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  Publicity Stills of "Girdiron Gang"
(Courtesy from Columbia TriStar)

Genre: Drama
Director: Phil Joanou
Cast: Dwayne “The Rock” Johnson, Xzibit, Kevin Dunn, Leon Rippy
RunTime: 2 hrs
Released By: Columbia TriStar
Rating: PG
Official Website: http://www.sonypictures.net/movies/gridirongang/

Opening Day: 18 January 2007

Synopsis :

Columbia Pictures' Gridiron Gang tells the gritty and powerfully emotional story of juvenile detention camp probation officer Sean Porter (Dwayne "The Rock" Johnson), who, along with another officer, Malcolm Moore (Xzibit), turns a group of hard core teenage felons into a high school football team in four weeks. Confronted with gang rivalries and bitter hatred between his teammates, Porter teaches some hard lessons (and learns a few himself) as the kids gain a sense of self-respect and responsibility.

In a world where 75% of these juvenile inmates return to prison or meet with violent ends on the streets, Porter and Moore face seemingly insurmountable barriers. No one wants to compete against convicted criminals, but through relentless pursuit and a jolt of inspiration, Porter and his team fight their way to redemption and a second chance.

Based on a true story, Gridiron Gang sends out a message that one man can make a difference and the most hopeless kids in our society can change the course of their lives through hard work, commitment and bold leadership.

Movie Review:

Based on a little watched but fondly remembered Emmy winning documentary of the same name, “Gridiron Gang” is a mega-macho Hollywood remake that follows all the steps of a successful uninspired inspirational sports movie down to a tee. There’s hardly any room to deviate its prototypical underdogs from its own preceding inspirations of urbanised youth caught in a spiral of gangs and overt violence while secretly yearning for a way out. Its relentless but effective use of formula makes this remake an appropriate star vehicle for the “most electrifying man in sports entertainment”.

Dwayne 'The Rock' Johnson is Sean Porter, a juvenile detention facility officer that wants to curb the 75% recidivism rate that plagues the system by introducing a sports initiative (in this case football, the American kind) into the centre that allows the belligerent and highly volatile teenagers to interact as united teammates instead of opposing gangbangers. There’s no doubt that the film aims to give kind-hearted but tough-minded social workers a rise onto a pulpit while almost to the point of ringing bells and crying out that the “system does in fact work!” but only when given the right attention and if apathy is given a swift kick to its behind. Its rah-rah sentimentalities are given a greenlight to work through its trite dialogue that hollers out its idealism from the rafters while basically ignoring its impractically simplistic idea of curing social ills by letting us know that there’s no I in team.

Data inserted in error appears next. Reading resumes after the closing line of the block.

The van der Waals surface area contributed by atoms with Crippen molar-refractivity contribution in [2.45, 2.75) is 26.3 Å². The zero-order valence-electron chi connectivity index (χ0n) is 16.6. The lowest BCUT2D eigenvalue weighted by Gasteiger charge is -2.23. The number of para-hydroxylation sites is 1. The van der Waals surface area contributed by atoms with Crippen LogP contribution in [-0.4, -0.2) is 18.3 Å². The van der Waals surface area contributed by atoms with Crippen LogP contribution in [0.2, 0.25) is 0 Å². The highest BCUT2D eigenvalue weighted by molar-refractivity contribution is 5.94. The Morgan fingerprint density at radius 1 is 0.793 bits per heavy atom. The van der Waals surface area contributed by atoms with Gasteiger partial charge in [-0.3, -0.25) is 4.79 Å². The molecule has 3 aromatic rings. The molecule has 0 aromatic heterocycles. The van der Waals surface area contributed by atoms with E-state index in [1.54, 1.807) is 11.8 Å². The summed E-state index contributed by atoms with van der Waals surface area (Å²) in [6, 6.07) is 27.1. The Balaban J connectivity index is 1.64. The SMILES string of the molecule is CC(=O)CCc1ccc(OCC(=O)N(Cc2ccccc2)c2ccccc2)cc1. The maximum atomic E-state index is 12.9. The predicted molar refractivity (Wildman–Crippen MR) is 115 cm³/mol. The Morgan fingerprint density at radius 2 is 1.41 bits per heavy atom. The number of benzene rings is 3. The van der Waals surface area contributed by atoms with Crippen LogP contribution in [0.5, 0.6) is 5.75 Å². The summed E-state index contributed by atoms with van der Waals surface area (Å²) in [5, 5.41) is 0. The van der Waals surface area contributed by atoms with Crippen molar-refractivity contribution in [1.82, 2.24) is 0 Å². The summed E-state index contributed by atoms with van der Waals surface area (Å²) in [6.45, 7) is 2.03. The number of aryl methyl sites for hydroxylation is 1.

This film does carry a brass set of cajones in its portrayal of boys becoming men but its limited commentary on class, economic and racial divides does little more than peek out from the bylines and is more often likely to be benched in place of hackneyed melodrama involving the temptations of ganglife or yet another rousing speech that’s really neither here nor there. In this respect, its loyalties lie clear, as it’s more “The Longest Yard” than it is “Friday Night Lights” or “Remember the Titans”.

But holding it all together is Dwayne Johnson. He earns his acting stripes here and discards any sort of past association with wrestling, and hopefully his stage name in future as well. It almost seems a role that would have been tailored for him if there weren’t already a Sean Porter who lived and breathed the role. Johnson has a phenomenal physical presence that grounds him with the misfits, the bureaucrats and in the gridiron. He sells to us the idea of team activities that displaces the neglect in the chaotic lives of these economically handicapped youths with teamwork and mental discipline. His work in progress is indeed a work in progress, as he understands it. But by shaping a backstory for Sean Porter, “Gridiron Gang” is able to have at least one well-rounded character in its multi-arc approach.

Yes, cynicism will be a hindrance if the “Gridiron Gang” is to work its effortless charms but its not all smiles and championship playoffs for the gang. As true life often is, its adapted screenplay is a carrier of bittersweet one-offs and sadness.

Movie Rating:

(Massively formulaic but forges a great connection with its star)

Review by Justin Deimen

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